As always, I exhausted the primary sources available to me before presuming to agree or disagree with the existing origin stories. While largely unproductive, my search did turn up some uses the sense of which remains opaque. For example, the earliest use I found (1724) with reference to a type of language (poetical), did not have sufficient context for me to take the sense with any certainty:
What I have now said on the Topics of Logic and Rhetoric is meant, I own, with a View to what I hope to say hereafter concerning Poetry, properly so call'd. Fain would I, methinks, if possible, retrieve in some measure that Divine Faculty from the stupid Indifferency and Neglect it languishes under in this Age; and get it at least a little of the Esteem it has always before possess'd, in Ages and Countries where Vertue and good Taste have obtained. This were the means, indeed to recommend whatever is Great and Good most powerfully. And if this Attempt of mine could but have any Success; and could but revive, in the polite World, the pure and chaste Spirit of this Gift, instead of the Trade and Slango of it, I should have my End; and feel an inward Pride in helping to raise to its intrinsic Value, in Men's Estimation, an Art, which the Ignorance and Folly, both of many who have pretended to it, and of Others around them, have sunk so very low.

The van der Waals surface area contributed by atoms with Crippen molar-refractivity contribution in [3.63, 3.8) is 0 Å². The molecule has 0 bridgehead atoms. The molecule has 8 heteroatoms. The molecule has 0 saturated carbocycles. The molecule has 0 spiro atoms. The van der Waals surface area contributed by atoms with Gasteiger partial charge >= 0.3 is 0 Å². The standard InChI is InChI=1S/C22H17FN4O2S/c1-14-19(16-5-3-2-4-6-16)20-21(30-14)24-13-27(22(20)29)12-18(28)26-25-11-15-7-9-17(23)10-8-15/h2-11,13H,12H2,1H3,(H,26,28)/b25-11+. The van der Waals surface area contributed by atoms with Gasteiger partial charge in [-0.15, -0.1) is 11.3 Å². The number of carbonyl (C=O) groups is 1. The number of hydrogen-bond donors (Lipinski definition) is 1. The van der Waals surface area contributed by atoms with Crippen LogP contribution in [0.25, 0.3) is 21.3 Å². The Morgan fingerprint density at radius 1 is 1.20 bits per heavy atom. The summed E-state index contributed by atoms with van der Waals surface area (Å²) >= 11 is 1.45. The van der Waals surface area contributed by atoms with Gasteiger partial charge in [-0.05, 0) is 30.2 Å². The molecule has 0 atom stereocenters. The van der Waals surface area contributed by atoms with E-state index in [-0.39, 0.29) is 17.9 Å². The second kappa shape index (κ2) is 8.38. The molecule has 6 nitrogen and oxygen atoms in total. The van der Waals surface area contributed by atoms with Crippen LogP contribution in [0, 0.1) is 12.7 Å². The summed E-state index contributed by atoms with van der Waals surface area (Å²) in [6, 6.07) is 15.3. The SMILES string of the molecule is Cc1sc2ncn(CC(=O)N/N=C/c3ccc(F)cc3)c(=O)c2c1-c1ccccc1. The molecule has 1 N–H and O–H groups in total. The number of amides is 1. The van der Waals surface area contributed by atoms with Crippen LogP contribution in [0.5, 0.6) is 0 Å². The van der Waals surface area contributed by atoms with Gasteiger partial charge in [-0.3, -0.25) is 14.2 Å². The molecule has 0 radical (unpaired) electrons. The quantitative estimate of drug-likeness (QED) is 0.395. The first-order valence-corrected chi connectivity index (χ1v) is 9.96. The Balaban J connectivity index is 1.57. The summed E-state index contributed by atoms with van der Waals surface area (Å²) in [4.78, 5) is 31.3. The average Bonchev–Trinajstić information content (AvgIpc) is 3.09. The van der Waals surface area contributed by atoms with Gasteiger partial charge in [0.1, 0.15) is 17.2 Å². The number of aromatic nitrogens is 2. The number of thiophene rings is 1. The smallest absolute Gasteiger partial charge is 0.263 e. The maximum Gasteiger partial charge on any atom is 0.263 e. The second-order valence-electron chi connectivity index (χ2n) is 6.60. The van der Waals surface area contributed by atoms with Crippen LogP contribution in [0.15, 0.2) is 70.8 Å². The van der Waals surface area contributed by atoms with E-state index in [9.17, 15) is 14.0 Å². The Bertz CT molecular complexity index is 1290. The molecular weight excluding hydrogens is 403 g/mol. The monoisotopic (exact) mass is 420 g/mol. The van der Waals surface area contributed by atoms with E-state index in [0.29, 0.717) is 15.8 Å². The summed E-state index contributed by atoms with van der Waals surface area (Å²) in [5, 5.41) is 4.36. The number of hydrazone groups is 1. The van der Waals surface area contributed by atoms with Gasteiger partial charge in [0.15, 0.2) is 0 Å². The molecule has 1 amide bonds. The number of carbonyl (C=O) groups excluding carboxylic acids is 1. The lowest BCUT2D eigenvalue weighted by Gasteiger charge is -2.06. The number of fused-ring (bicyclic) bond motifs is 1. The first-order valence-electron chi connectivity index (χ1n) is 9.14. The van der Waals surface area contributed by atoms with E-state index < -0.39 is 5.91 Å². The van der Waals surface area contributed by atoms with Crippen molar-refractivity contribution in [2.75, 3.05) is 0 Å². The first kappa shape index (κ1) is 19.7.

Caledonian Mercury, 06 October 1724 (paywalled)
My best interpretation of "Slango" is something like '[poetry's appeal to] the common taste for vulgar dash, that is, sustained rhythmic jingo ['jingo' in the sense of a "conjuror's call for the appearance of something" (OED)]'.